Dr. Ben Ocra, Director of the Ghana Philanthropy Forum, discussed philanthropy trends in Ghana during an interview conducted by the Association of German Foundations. Ocra identified three ‘broad issues’ that will be at the forefront of Ghanaian philanthropy over the next 10 years: ‘Building knowledge and capacity on new trends in philanthropy… creating systems that will ensure sustainability… [and] a government policy framework that will strengthen the relationship between Ghana’s foundations, the philanthropy sector, and the government’.
Ocra explains that in Ghana, philanthropy in its traditional form can be defined as ‘charitable giving by indigenous individuals or locals’. In the future, he expects that the sector can develop by maximizing transparency, accountability, and trust in funder-fundee relationships.
Regarding philanthropy’s role in the future, Ocra comments, ‘Philanthropy should complement government actions in bringing development to its citizens. It must be seen as playing an integrated role in the attainment of the Sustainable Development Goals. Philanthropy can also help solve the mounting unemployment situation by encouraging social entrepreneurship, supported by venture philanthropy.’
Ocra continues by identifying that philanthropy in Ghana will have a national focus in the future, rather than regional or global. ‘Ghana’s philanthropy will be nationally focused as it is emerging now, facing a reduction in external funding. It has not matured to the extent that it can impact the region or the continent. Ghana’s philanthropy is on the verge of discovering indigenous high net worth individuals who can make impactful donations to charity.’
Read the full interview here.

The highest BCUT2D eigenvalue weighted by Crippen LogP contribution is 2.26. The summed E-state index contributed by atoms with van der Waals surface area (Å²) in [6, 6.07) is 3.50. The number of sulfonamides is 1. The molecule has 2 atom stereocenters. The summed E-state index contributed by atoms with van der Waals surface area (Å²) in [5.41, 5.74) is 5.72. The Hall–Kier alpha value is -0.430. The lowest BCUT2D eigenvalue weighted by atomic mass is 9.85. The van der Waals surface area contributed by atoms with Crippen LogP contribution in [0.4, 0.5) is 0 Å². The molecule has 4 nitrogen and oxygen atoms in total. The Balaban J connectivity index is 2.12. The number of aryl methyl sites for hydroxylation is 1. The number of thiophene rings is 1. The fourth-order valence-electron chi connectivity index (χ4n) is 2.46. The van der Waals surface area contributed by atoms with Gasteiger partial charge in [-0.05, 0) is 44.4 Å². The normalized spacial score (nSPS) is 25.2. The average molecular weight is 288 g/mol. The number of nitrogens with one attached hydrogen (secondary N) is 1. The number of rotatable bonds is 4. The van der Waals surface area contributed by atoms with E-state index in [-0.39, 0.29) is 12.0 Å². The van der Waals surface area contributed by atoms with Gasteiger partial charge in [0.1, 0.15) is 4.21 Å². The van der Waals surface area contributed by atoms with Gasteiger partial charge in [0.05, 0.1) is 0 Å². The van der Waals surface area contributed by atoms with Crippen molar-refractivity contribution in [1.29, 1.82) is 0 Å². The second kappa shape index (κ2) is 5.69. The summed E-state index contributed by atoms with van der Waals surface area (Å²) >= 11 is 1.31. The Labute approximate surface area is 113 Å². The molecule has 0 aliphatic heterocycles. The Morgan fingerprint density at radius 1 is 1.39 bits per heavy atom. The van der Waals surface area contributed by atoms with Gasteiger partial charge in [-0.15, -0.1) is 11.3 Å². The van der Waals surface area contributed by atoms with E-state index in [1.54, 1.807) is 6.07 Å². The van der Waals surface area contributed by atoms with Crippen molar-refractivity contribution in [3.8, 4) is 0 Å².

Dr. Ocra makes a good point about emerging trends in Ghana's philanthropy space that point towards creating systems that will ensure sustainability. An important example is an ongoing experimental collaboration between the African Institute of Philanthropy and its social enterprise partner Aistiphi Inc. Together these organizations are deploying innovations that have the potential to reshape Ghana's philanthropy space in the years ahead. The model is also being adapted for other countries in sub-Saharan AFrica. The core of the model is simple. As. Dr. Ocra explains, within the Ghanaian context and in fact within the sub-Saharan African context, "philanthropy in its traditional form can be defined as ‘charitable giving by indigenous individuals or locals." What Aistiphi and the its partner have done is develop innovations that target this brand of local 'philanthropy'. The kind of giving that come from businesses, nonprofits, alumni groups, religious organizations, clubs and associations, professional bodies, local celebrities, even schools and school children. The model established for Ghana uses the framework of a nationwide call to community service of sorts. All are summoned to do something, to give back. Aistiphi created official communities such as the Aistiphi Business League (corporate), Aistiphi Nonprofit Charities (for NGOs), Aistiphi Alumni Unlimited (for alums), Aistiphi Diaspora Communities (for organizations of citizens abroad), etc. They even established communities for schools and universities to encourage giving back across the school system in Ghana. Folks interested in seeing the model in action can find it on their website at http://philanthropy.space/ghana/. Aistiphi's model is promising and it has important implications for the practice of philanthropy in Ghana and sub-Saharan Africa in the years ahead. It is important to highlight this contribution in discussions of current and future trends in philanthropy.